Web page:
W3C home > Mailing lists > Public > www-style@w3.org > March 2013

Re: [selectors4][naming] Renaming :matches() (was: Proposal: Logical Combinators / Sets)

From: Peter Moulder <peter.moulder@monash.edu>
Date: Thu, 21 Mar 2013 14:08:34 +1100
To: www-style list <www-style@w3.org>
Message-id: <20130321030834.GA16856@bowman.infotech.monash.edu.au>
On Wed, Mar 20, 2013 at 05:10:26PM -0700, Tab Atkins Jr. wrote:
> On Wed, Mar 20, 2013 at 5:01 PM, Peter Moulder <peter.moulder@monash.edu> wrote:
> > On Wed, Mar 20, 2013 at 11:28:35PM +0100, Simon Sapin wrote:

> >> But one counter-argument that convinced me is that it doesn’t make
> >> any sense with a single argument. This can be useful when that
> >> selector contains combinators:
> >>
> >>   ol li:matches(aside li)
> >>
> > Ooc, what's the reason that the above rule is (apparently quite deliberately)
> > invalid in the current selectors4 ?  Just wondering whether that reason might
> > be relevant to what the matches-any pseudo-class should be called.  E.g. I
> > wonder whether there's a chance that we'll end up with a different name or
> > syntax for combinators anyway, in which case the above argument might be moot.
> Because complex selectors are more expensive than compound selectors.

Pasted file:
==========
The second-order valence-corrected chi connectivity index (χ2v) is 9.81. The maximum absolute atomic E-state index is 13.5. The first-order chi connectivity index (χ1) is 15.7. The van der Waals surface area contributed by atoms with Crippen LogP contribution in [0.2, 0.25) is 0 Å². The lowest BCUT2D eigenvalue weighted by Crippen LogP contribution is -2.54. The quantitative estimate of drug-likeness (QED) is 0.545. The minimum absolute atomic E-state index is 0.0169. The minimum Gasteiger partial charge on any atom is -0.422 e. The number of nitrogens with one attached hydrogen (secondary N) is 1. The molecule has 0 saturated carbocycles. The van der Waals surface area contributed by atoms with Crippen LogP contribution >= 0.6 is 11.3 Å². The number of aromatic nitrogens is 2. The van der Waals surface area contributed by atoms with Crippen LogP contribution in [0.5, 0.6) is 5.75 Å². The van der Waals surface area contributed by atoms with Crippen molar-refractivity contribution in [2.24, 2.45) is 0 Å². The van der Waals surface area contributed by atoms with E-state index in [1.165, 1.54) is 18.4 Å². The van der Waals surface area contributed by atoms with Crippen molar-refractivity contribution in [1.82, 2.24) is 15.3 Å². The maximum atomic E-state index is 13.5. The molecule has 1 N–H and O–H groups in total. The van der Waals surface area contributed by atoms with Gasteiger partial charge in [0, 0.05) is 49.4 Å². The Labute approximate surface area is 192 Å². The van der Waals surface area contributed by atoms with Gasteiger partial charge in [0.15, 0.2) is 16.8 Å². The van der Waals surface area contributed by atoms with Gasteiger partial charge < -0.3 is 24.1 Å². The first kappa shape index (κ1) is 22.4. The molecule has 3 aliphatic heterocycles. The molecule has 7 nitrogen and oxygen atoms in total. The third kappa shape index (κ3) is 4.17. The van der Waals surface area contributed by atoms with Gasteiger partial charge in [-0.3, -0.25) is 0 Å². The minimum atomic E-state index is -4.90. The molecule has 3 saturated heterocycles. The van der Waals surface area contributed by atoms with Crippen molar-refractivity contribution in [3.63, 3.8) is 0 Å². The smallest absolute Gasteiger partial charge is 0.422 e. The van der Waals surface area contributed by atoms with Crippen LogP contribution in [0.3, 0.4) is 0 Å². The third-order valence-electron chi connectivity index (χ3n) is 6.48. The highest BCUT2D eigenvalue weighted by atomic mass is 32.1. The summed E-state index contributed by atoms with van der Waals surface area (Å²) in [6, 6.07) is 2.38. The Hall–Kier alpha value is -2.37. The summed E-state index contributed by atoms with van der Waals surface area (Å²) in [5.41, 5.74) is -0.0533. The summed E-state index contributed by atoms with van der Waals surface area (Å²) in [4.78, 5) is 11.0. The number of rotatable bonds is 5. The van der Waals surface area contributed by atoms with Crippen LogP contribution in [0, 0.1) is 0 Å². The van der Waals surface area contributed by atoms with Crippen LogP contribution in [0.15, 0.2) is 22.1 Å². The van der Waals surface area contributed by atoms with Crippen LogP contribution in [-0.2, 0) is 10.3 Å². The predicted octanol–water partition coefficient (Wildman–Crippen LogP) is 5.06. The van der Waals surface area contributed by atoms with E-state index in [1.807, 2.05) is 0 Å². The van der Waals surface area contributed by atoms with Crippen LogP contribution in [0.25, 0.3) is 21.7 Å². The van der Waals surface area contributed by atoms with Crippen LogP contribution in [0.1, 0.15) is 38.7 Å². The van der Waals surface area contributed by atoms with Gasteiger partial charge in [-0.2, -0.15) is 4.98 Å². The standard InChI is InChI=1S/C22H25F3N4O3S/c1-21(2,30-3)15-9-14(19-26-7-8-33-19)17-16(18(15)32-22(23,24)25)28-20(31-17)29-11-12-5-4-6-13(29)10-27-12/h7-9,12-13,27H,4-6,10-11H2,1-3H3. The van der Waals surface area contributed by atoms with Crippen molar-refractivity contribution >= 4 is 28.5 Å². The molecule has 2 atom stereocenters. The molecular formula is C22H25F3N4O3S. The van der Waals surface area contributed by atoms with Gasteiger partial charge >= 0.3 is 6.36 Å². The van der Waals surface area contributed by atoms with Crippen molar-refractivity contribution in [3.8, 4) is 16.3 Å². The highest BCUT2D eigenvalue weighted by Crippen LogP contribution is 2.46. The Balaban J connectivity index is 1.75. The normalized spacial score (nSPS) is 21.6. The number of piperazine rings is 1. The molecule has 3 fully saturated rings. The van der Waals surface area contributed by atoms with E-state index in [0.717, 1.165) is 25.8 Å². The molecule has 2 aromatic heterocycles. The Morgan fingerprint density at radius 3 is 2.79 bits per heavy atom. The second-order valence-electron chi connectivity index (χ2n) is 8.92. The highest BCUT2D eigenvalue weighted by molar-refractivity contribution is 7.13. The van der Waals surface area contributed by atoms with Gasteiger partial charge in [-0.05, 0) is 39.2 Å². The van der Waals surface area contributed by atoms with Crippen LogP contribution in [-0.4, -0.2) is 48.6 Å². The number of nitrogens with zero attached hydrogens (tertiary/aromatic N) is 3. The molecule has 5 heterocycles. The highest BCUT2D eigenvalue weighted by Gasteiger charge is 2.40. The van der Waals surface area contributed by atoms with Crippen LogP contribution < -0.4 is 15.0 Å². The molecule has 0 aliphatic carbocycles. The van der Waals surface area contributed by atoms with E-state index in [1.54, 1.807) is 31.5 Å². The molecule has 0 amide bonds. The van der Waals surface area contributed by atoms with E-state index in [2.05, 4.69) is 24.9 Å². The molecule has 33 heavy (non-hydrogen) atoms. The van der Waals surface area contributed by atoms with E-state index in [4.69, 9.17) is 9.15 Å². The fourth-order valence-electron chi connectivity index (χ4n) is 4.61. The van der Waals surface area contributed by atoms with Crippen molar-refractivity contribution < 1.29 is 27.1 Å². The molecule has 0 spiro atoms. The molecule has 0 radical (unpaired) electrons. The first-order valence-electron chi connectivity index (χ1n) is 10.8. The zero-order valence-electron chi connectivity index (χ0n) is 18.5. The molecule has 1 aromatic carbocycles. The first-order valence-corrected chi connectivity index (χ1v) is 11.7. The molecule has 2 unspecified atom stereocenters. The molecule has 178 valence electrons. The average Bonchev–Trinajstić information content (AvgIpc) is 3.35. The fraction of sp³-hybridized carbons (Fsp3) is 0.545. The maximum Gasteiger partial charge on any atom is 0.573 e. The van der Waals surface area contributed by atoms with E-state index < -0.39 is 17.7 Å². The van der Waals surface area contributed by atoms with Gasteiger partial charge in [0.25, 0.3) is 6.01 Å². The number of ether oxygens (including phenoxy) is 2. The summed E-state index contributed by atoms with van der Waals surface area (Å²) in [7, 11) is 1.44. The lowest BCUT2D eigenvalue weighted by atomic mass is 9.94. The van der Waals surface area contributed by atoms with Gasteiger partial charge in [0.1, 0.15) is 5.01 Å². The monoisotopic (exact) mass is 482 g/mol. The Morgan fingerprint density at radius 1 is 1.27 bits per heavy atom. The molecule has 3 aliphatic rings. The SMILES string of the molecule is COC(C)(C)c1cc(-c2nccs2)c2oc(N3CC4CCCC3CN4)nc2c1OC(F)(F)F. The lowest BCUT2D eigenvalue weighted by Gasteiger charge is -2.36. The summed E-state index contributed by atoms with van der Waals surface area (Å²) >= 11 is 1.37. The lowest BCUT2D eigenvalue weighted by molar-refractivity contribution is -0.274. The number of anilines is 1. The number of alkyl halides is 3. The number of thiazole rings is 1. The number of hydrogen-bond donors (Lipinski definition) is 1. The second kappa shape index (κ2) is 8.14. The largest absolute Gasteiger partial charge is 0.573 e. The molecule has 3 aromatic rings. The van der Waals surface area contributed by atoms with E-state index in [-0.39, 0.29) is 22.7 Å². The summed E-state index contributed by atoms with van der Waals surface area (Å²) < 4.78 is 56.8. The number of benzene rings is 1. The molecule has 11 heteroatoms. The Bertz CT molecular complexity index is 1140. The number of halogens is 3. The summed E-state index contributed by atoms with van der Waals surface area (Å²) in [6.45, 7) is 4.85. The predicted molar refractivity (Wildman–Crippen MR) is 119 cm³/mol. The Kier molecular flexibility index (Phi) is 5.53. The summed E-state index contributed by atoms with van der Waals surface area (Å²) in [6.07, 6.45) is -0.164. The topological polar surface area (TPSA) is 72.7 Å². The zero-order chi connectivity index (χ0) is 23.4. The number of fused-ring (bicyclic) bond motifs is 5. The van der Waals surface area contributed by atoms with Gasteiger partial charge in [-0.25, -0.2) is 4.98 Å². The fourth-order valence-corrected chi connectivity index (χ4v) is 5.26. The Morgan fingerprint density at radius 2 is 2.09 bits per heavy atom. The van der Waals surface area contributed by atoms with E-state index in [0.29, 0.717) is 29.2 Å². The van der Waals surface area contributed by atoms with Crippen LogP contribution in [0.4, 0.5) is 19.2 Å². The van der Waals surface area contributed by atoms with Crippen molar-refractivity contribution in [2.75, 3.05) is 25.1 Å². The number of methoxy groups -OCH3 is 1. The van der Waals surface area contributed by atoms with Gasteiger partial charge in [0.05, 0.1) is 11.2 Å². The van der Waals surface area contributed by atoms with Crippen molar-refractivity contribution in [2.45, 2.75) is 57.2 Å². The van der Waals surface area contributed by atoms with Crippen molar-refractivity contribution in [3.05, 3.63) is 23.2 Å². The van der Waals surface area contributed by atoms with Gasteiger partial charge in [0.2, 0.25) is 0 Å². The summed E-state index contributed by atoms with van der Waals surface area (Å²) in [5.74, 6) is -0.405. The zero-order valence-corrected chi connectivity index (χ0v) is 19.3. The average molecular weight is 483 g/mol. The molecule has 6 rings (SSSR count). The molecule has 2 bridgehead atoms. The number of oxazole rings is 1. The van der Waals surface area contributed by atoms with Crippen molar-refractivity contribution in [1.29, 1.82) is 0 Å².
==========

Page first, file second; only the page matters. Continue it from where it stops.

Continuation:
> (A lot more, afaik.)

If we never expect complex selectors, or any other useful "single argument",
in :any or :any-of, then there isn't a problem with calling it :any or :any-of.

If in fact these performance concerns can be ameliorated by separating the
"any-of" functionality from the "intersection of complex selector matches"
functionality (e.g. by calling one of them :any or :any-of and calling the
other one :matches or :all-of(ol li, aside li)), then that might actually be
an argument positively in favour of renaming to :any or :any-of.

(I don't actually object to the name :matches, I'm just thinking of arguments
that might be relevant to the decision.)

Received on Thursday, 21 March 2013 03:08:59 UTC

This archive was generated by hypermail 2.3.1 : Monday, 2 May 2016 14:39:09 UTC